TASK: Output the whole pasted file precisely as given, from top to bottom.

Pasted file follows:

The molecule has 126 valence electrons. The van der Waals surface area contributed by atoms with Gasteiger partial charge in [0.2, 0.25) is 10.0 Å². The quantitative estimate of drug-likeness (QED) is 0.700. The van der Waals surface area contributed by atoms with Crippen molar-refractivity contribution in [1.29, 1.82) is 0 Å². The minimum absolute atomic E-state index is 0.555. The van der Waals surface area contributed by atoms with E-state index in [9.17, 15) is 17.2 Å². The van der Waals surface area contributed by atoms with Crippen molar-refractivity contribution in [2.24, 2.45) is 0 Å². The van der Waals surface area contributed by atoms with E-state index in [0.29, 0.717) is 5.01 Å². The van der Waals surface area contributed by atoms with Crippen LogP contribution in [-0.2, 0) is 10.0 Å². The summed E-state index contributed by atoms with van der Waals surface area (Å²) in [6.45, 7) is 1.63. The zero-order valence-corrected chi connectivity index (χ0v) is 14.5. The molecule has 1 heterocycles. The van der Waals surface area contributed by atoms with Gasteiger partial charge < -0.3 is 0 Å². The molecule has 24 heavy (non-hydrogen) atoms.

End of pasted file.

The molecule has 126 valence electrons. The van der Waals surface area contributed by atoms with Gasteiger partial charge in [0.2, 0.25) is 10.0 Å². The quantitative estimate of drug-likeness (QED) is 0.700. The van der Waals surface area contributed by atoms with Crippen molar-refractivity contribution in [1.29, 1.82) is 0 Å². The minimum absolute atomic E-state index is 0.555. The van der Waals surface area contributed by atoms with E-state index in [9.17, 15) is 17.2 Å². The van der Waals surface area contributed by atoms with Crippen molar-refractivity contribution in [2.24, 2.45) is 0 Å². The van der Waals surface area contributed by atoms with E-state index in [0.29, 0.717) is 5.01 Å². The van der Waals surface area contributed by atoms with Crippen LogP contribution in [-0.2, 0) is 10.0 Å². The summed E-state index contributed by atoms with van der Waals surface area (Å²) in [6.45, 7) is 1.63. The zero-order valence-corrected chi connectivity index (χ0v) is 14.5. The molecule has 1 heterocycles. The van der Waals surface area contributed by atoms with Gasteiger partial charge < -0.3 is 0 Å². The molecule has 24 heavy (non-hydrogen) atoms.